FrostBurn Day 4

So I got up around 10 a.m. on Monday — the last day of FrostBurn.  I got ready to go and discovered that my car keys were missing.  It was oddly just my car keys too: I still had my house keys, but I had somehow unclipped the car keys the night before.  Since John and I were the last ones up, and we got no snow the night before, they must have been sitting right on top of the snow.  I searched along the paths between the car, my winter shelter, and the bathrooms to no avail.  I took down the winter shelter and packed everything up, checking every pocket and nook.

Still nothing.

I gave Ali a call on a borrowed phone and let her know what was up.  Although she's so awesome that she would have traveled the 5 hours out to get me, she's smart enough to get me to try other options first.

I had signed up for Better World Club last year and finally got a chance to use it. They tried contacting some locksmiths, and decided that the best bet would be to get the Buick Roadmaster towed to the nearest dealership. Lizzy called her friend and we thought a better option would be to bring the VIN to the dealership and have them make a new key. We got hold of Better World Club and called off the wrecker. They called contacted the nearest dealership and found it would cost all of $4.

As I walked around the car to fetch my hand-held GPS to give directions for people, I couldn't believe my eyes.  The keys were sitting right out in the open, just a few feet in front of the car.

It might have been there all along, or it might have been kicked free by someone during the four hours of searching.

So I called Ali and got packed up and headed home.  Once again, the snow sucked on the roads: all the way from Erie, PA to just east of Buffalo.  I did make it home safely, though, and — overall — had a great time.  I also got to be remembered as "Jason Who Lost His Keys" rather than (or "in addition to", perhaps) "Jason Who Passed Out in the Snow".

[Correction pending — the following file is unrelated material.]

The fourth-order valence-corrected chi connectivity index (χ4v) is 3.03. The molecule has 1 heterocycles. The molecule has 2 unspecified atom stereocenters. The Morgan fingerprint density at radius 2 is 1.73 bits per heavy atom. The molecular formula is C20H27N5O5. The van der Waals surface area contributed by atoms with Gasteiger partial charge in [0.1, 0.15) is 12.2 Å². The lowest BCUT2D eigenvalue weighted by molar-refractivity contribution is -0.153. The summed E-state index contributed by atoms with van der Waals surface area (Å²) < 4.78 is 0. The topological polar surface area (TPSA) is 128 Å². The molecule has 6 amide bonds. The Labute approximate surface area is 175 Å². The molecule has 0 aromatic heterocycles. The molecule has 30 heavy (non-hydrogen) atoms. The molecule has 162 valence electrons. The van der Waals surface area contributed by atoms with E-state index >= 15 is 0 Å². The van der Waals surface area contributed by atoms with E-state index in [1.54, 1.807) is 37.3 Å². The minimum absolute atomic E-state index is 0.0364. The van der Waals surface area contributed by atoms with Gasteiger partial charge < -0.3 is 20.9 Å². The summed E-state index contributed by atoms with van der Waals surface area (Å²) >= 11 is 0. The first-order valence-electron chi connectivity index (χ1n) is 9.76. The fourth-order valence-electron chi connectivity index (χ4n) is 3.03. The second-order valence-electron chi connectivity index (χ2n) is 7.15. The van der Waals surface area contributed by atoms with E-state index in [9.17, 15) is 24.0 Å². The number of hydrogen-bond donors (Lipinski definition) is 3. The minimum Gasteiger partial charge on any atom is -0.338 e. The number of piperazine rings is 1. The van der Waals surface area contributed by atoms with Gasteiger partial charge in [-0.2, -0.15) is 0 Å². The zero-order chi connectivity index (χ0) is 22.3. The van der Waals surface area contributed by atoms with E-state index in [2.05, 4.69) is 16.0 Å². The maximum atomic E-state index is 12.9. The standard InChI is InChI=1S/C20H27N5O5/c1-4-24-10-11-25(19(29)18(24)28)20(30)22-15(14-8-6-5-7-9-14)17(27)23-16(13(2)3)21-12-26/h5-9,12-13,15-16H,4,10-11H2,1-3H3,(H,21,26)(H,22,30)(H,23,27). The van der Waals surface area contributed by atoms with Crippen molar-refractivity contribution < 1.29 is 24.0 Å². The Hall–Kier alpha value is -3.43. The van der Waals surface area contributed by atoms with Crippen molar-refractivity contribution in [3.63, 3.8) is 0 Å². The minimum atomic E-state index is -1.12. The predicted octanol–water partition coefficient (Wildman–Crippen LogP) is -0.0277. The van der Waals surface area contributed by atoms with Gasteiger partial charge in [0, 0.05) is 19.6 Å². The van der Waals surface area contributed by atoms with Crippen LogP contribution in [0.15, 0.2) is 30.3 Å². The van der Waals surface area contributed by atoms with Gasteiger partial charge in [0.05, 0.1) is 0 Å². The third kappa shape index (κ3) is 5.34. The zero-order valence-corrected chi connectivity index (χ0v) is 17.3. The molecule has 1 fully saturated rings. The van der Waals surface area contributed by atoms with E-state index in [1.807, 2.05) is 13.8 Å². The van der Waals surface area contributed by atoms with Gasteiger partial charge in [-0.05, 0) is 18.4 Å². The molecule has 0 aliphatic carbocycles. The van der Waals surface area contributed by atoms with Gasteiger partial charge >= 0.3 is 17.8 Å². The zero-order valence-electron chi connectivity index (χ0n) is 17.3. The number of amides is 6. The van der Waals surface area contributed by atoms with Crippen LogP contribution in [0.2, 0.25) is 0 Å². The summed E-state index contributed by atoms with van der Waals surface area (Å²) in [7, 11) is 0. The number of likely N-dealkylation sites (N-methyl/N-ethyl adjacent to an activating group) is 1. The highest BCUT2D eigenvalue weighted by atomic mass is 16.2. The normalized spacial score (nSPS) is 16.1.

Disappointed with Experts-Exchange

I signed up for this website called Experts-Exchange to find out why my Garmin eTrex Legend Navigator would suddenly die, leaving only a thin vertical line on the display that required removal of the batteries to reboot. I figured it had something to do with the recent firmware "upgrade" I gave it (knowing that these "upgrades" almost always have side effects like "sometimes ruins everything", but this is how corporations make money). Or maybe it was just that the batteries were flaky.

Anyway, at this Expert-Exchange, you can sign up to the service for $12.95/month or cheaper for longer periods. Stepping back once: I had done a Google search and found this as a question on the site with two answers from "gurus" that I could reveal by signing up. There's a 7-day free trial so I figured I'd give it a go.

So what was the "guru"-level answer as to what can be done to fix the problem? Did it include instructions on a firmware upgrade? Did it ask for more details? Did it describe a specific kind of failure that is either user-serviceable or not? Did two different people answer the question — or perhaps offer different advice?

At the risk of violating the terms of service of the site, let me just say it was none of those. The "solution(s)" even failed to include a link to buy a whole new unit. Now, it would be one thing if these answers were listed as "well, pretty crummy but it's something", but apparently this is the cream-of-the-crop — the very best Experts-Exchange has to offer.

Needless to say, I've canceled my free trial.

As a footnote, I also found this page that describes my problem and offers a link to a solution — along with some discussion absent from the page therein linked.